Anjali Pathak drew on family recipes and her own innovative twists on Indian dishes to produce her cookbook, Secrets From My Indian Family Kitchen, published by Hachette Australia.
Pathak is a third generation member of the family who gave their name to the hugely successful Patak’s food brand. Since her grandparents settled in England half a century ago, the family has brought Indian cuisine to households in more than 40 countries.
Anjali, not surprisingly, has been surrounded by food all her life, and with qualifications from the prestigious Leiths School of Food & Wine in London, she is now a popular blogger and food writer in England.
It makes me feel somewhat old to share this information, but many years ago, when I was editing the Food & Wine section for The Canberra Times, I had the pleasure of meeting Anjali’s mother, Meena Pathak. Meena was the creative force behind the brand, coming up with new products and travelling the world as brand ambassador.
Clearly her talent and drive has rubbed off on her daughter, whose first memories are of making chapatis with her grandmother and doing her homework on the kitchen table as Meena presented her with dish upon dish to test. Some classic old photos in Secrets From My Indian Family Kitchen help bring the family story to life.
Although spice features in every recipe, the book is by no means aimed at those wanting to learn traditional Indian cooking. It very much reflects a modern approach. “Indian food is usually seen as complicated with seemingly endless ingredients lists, but I wanted to share recipes that won’t take forever and don’t need a truckload of ingredients,” says Anjali.
She draws on both her childhood and her travels for inspiration, with her father’s Smokin’ Ribs, classic Chicken tikka masala and her family’s Slow-roast Spiced Lamb alongside light and easy dishes that slot easily into a busy lifestyle.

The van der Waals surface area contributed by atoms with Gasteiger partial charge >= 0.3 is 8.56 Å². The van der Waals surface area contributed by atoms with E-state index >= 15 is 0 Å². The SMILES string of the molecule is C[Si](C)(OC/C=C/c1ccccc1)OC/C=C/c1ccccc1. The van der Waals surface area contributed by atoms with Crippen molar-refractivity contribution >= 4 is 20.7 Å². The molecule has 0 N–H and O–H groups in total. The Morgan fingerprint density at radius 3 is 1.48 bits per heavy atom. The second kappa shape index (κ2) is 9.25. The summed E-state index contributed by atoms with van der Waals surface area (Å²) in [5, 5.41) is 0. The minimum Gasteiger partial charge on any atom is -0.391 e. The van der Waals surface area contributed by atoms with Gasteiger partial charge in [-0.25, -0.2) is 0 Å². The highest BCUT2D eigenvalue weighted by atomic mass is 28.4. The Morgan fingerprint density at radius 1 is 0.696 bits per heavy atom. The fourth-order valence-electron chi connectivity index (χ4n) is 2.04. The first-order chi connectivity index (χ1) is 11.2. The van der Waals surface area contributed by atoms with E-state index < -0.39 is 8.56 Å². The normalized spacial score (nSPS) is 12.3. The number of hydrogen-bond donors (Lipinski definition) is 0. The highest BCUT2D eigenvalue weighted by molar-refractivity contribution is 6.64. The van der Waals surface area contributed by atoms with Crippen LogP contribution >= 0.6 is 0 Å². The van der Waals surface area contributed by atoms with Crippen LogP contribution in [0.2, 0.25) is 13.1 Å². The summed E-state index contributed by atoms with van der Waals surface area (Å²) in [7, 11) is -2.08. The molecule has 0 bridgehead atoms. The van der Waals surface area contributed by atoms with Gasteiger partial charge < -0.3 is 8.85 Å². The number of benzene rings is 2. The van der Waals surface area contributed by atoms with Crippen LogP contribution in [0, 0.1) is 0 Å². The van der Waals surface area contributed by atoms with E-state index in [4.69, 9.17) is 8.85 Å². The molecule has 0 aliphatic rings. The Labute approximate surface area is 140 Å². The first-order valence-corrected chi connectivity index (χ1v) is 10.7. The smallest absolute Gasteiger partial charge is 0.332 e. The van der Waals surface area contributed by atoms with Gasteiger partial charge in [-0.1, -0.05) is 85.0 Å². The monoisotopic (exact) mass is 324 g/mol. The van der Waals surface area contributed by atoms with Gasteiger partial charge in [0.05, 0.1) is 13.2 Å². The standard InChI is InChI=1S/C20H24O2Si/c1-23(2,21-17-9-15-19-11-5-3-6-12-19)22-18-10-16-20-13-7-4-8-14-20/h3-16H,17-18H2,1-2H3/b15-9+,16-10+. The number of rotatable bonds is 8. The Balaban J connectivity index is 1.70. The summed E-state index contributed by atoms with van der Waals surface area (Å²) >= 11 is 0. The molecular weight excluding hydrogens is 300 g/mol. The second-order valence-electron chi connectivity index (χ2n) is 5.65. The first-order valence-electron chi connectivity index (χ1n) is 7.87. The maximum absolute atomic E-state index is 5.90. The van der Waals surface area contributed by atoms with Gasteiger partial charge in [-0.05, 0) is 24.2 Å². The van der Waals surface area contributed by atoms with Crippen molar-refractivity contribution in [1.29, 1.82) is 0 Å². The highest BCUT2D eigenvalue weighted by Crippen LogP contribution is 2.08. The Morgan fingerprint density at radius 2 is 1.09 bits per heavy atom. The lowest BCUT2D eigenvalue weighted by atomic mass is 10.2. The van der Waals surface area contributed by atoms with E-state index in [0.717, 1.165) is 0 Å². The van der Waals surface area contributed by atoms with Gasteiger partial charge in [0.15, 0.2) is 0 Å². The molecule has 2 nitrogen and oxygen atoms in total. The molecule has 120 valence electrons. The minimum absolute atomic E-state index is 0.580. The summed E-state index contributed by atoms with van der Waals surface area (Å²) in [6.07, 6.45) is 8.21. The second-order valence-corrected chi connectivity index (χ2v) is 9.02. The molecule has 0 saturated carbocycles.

There’s also a very big Sugar & Spice section reflecting Anjali’s love of sweets – with luscious dishes like Baby apple tarte tatin with spiced caramel, Roast hazelnut & cardamom ice cream, and Decadent chocolate truffles.
From barbecued dishes to small bites, tempting cocktails and delicious vegetable dishes like the butternut pumpkin dish featured here, the recipes are creative and colourful and will most certainly spice up your repertoire.
BALTI-BAKED SQUASH WITH FETA, TOMATO & MINT
2 butternut squash, cut in half lengthways and seeds removed
1 tsp cumin seeds
½ tsp coriander seeds
½ tsp black peppercorns
½ tsp dried chilli flakes
1 tsp garam masala
1 tbsp vegetable oil or light olive oil
50g (1¾ oz) spinach leaves, roughly chopped
50g (1¾ oz) feta cheese, crumbled
2 garlic cloves, finely chopped
2 tbsp finely chopped mint leaves
6 sun-dried tomatoes in oil, drained and roughly chopped
grated rind and juice of 1 lemon
Preheat the oven to 200°C/400°F/Gas Mark 6. Lay the squash, cut-side up, on a baking sheet. Roughly crush the cumin and coriander seeds, peppercorns and chilli flakes with a pestle and mortar before mixing in the garam masala and oil. Rub all over the squash, especially on the flesh side, and bake in the oven for 45 minutes, or until you can put a knife through the flesh of the squash easily.
In the meantime, make the filling by mixing together the spinach, feta, garlic, mint, sun-dried tomatoes and lemon juice. When the squash is soft, take out of the oven and scoop out nearly all the flesh, leaving a 1cm (½ in) border of flesh around the inside of each squash half.
Mix the scooped-out squash with the filling and pop it all back into the grooves you have just carved out. Sprinkle over the lemon rind and roast in the oven for a further 10 minutes. Serve with a delicious crisp salad, such as Green Bean Salad with Roasted Fennel, Garlic & Mint.
Recipe and images from Secrets From my Indian Family Kitchen. By Anjali Pathak. Published by Hachette Australia and reproduced with permission of Hachette Australia.
This post was originally published in PS News online.